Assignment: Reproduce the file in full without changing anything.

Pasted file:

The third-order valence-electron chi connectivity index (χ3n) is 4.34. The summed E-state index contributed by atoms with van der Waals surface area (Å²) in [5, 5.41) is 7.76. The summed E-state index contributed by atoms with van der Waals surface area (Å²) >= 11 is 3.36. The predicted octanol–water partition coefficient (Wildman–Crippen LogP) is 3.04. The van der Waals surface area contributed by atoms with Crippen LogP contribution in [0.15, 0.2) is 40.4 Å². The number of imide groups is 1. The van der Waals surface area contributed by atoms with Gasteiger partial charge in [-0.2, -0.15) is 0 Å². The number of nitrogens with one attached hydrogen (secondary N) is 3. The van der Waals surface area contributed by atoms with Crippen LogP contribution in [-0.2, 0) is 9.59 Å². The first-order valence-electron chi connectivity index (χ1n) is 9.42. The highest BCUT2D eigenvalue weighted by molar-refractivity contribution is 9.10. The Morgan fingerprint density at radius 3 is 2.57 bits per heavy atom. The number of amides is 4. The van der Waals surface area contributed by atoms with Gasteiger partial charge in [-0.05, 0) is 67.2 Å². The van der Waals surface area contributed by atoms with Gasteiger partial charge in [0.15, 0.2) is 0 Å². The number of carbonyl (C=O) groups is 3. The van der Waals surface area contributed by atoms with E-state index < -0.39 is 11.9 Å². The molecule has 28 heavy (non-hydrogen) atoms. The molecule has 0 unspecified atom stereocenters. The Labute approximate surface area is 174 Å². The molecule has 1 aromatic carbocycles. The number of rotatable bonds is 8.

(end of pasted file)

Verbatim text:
The third-order valence-electron chi connectivity index (χ3n) is 4.34. The summed E-state index contributed by atoms with van der Waals surface area (Å²) in [5, 5.41) is 7.76. The summed E-state index contributed by atoms with van der Waals surface area (Å²) >= 11 is 3.36. The predicted octanol–water partition coefficient (Wildman–Crippen LogP) is 3.04. The van der Waals surface area contributed by atoms with Crippen LogP contribution in [0.15, 0.2) is 40.4 Å². The number of imide groups is 1. The van der Waals surface area contributed by atoms with Gasteiger partial charge in [-0.2, -0.15) is 0 Å². The number of nitrogens with one attached hydrogen (secondary N) is 3. The van der Waals surface area contributed by atoms with Crippen LogP contribution in [-0.2, 0) is 9.59 Å². The first-order valence-electron chi connectivity index (χ1n) is 9.42. The highest BCUT2D eigenvalue weighted by molar-refractivity contribution is 9.10. The Morgan fingerprint density at radius 3 is 2.57 bits per heavy atom. The number of amides is 4. The van der Waals surface area contributed by atoms with Gasteiger partial charge in [-0.05, 0) is 67.2 Å². The van der Waals surface area contributed by atoms with Gasteiger partial charge in [0.15, 0.2) is 0 Å². The number of carbonyl (C=O) groups is 3. The van der Waals surface area contributed by atoms with E-state index < -0.39 is 11.9 Å². The molecule has 28 heavy (non-hydrogen) atoms. The molecule has 0 unspecified atom stereocenters. The Labute approximate surface area is 174 Å². The molecule has 1 aromatic carbocycles. The number of rotatable bonds is 8.